Tag Archive: tropical marine

Kingdom: Animalia
Phylum: Cnidaria
Class: Anthozoa
Order: Actiniaria
Family: Actiniidae (the largest family of sea anemones)

Genus/species: Entacmaea quadricolor

GENERAL CHARACTERISTICS: The Bubbletip Sea Anemone has an adherent base which attaches to the shape of the substratum. At the top of the column is a flattened oral disc with an oval mouth in the middle. The oral disc and column are smooth and brown, green, or occasionally a fluorescent reddish-orange. Tentacles are up to 10 cm (4 inches) length, often but not always inflated and balloonlike at the tips. 

Length up to 40 cm (16 inches)

Bubble tip anemone5389669474_fb02a667dc_o

DISTRIBUTION/HABITAT: Found in the Indo-Pacific, usually in deep crevices with only the tentacles visible.

Bubble tip anemone16122486362_7ee3a9b81d_o

DIET IN THE WILD: E. quadricolor obtains the majority of its energy from solar radiation via its symbiotic zooxanthellae.
Thet are also opportunistic carnivores that capture prey using cnidocytes on their tentacles which contain many “stinging organs” known as nematocysts (or cnidae).

REPRODUCTION: Bubbletip Sea Anemones are broadcast spawners releasing gametes directly into water.

The most common means of asexual reproduction for these anemones is called longitudinal fission, which amounts to them splitting down the middle to make two anemones from one. When it reproduces it will begin to pinch in at two points opposite each other on their base. Then the indentions will draw closer until it splits in two.

CONSERVATION: IUCN Red List Not Evaluated

REMARKS: They are symbiotic with many species of anemonefishes, such as the common clownfish (Amphiprion ocellaris)

E. quadricolor has obligate photosynthetic zooxanthellae, brown algae, which live inside the anemone acting as a carbon and nitrogen source.

This anemone also exhibits biofluorescence.


California Academy of Sciences Steinhart Aquarium Color on the Reef 2017 AQA16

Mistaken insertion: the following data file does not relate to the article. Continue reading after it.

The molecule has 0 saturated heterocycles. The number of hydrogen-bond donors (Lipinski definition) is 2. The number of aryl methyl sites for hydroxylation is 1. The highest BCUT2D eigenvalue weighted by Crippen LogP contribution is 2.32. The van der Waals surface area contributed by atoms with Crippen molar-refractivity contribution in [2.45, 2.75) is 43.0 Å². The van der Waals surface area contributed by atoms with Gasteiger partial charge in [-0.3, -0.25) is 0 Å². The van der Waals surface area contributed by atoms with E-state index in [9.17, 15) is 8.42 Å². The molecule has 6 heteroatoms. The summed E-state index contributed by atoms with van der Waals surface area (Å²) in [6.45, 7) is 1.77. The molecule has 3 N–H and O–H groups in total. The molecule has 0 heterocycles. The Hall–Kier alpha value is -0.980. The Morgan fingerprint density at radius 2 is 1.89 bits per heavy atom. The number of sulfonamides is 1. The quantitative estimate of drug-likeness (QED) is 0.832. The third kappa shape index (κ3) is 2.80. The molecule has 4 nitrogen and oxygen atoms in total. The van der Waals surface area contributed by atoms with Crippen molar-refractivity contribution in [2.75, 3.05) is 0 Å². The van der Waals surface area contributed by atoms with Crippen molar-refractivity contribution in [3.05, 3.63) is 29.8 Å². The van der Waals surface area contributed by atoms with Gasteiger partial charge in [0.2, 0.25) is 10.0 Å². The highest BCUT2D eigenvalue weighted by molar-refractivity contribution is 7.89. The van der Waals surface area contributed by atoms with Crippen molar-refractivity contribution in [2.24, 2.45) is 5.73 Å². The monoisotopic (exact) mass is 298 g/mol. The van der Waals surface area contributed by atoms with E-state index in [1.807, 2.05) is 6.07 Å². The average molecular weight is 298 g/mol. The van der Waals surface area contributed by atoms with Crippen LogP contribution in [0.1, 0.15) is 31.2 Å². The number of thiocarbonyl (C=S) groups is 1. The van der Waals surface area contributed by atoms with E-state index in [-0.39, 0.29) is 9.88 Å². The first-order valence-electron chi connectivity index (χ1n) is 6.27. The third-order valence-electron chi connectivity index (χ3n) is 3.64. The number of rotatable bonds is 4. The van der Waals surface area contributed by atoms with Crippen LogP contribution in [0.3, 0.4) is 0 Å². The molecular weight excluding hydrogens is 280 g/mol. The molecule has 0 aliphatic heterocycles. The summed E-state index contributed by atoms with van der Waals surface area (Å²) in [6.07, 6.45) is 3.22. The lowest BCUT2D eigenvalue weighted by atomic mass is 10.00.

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The University of Queensland


SeaLifebase www.sealifebase.org/summary/Entacmaea-quadricolor.html



Kingdom: Animalia
Phylum: Chordata
Class: Actinopterygii
Order: Perciformes
Family: Scaridae

Genus/species: Scarus quoyi

GENERAL CHARACTERISTICS: Parrotfishes are wrasse-shaped but more heavy-bodied. The main difference is the structure of their mouth. Wrasses have individual teeth, but parrot fish teeth are actually fused together, forming a beak. 

Mature males are blue-green with pinkish scale margins. The operculum is orange dorsally and violet ventrally. There is a patch of blue-green on the cheek and across the snout. – female Greenblotch Parrotfish are pale grey-brown with five or six faint white bars on the body.

Length up to 28 cm.

Quoy’s Parrotfish20793038334_af78ec0ed9_k

DISTRIBUTION/HABITAT: Found from the Maldives to Vanuatu, extending northwards to Ryukyu Islands, Japan and southwards to New Caledonia inhabiting coral-rich areas of outer channels and seaward reefs.

DIET IN THE WILD:  Herbivorous, feeds on algae from rocky substrates.

REPRODUCTION: Parrotfishes are pelagic spawners. They release buoyant eggs which become part of the plankton floating freely, eventually settling into the coral until hatching.


REMARKS: A recent study has discovered that the parrotfish is extremely important for the health of the Great Barrier Reef. It is the only one of thousands of reef fish species that regularly performs the task of scraping and cleaning inshore coral reefs.

Note: S. quoyi does not feed on coral algae thus does not destroy coral , which is why it can be present in the Philippine coral reef exhibit exhibit. (Charles Delbeek M.Sc. Assistant Curator, Steinhart Aquarium California Academy of Sciences)


California Academy of Sciences Steinhart Aquarium Philippine Coral Reef 2016 (Vetted, Charles Delbeek Academy assistant curator)

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Australian Museum  australianmuseum.net.au/greenblotch-parrotfish-scarus-quoyi

Australian Geographic http://www.australiangeographic.com.au/news/2014/09/single-keystone-species-may-be-key-to-reef-health

Encyclopedia of Life:  eol.org/California Academy of Sciences Steinhart Aquarium Philippine Coral Reef 2016pages/1012771/details

fishbase  www.fishbase.org/Summary/SpeciesSummary.php?ID=5554&g…

Kingdom: Animalia
Phylum: Chordata
Class: Actinopterygii
Order: Perciformes (Perch-likes)
Family:  Haemulidae (Grunts) bottom-feeding predators, named for their ability to produce sound by grinding their teeth.

Genus/species  Plectorhinchus chaetodonoides  

GENERAL CHARACTERISTICS: Juveniles brown with large white blotches. Becomes more spotted with age, reversing from white to black spotted in the process. Deeper bodies compared to most others in the genus

Length is up to 72 cm (29 inches) and weight to 7,000 g (15.5 pounds)

Spotted Sweetlips IMG_0501

 DISTRIBUTION/HABITAT Indo-West Pacific oceans. Inhabits coral-rich areas of clear lagoon and seaward reefs. 1 – 30 m (3-90 ft).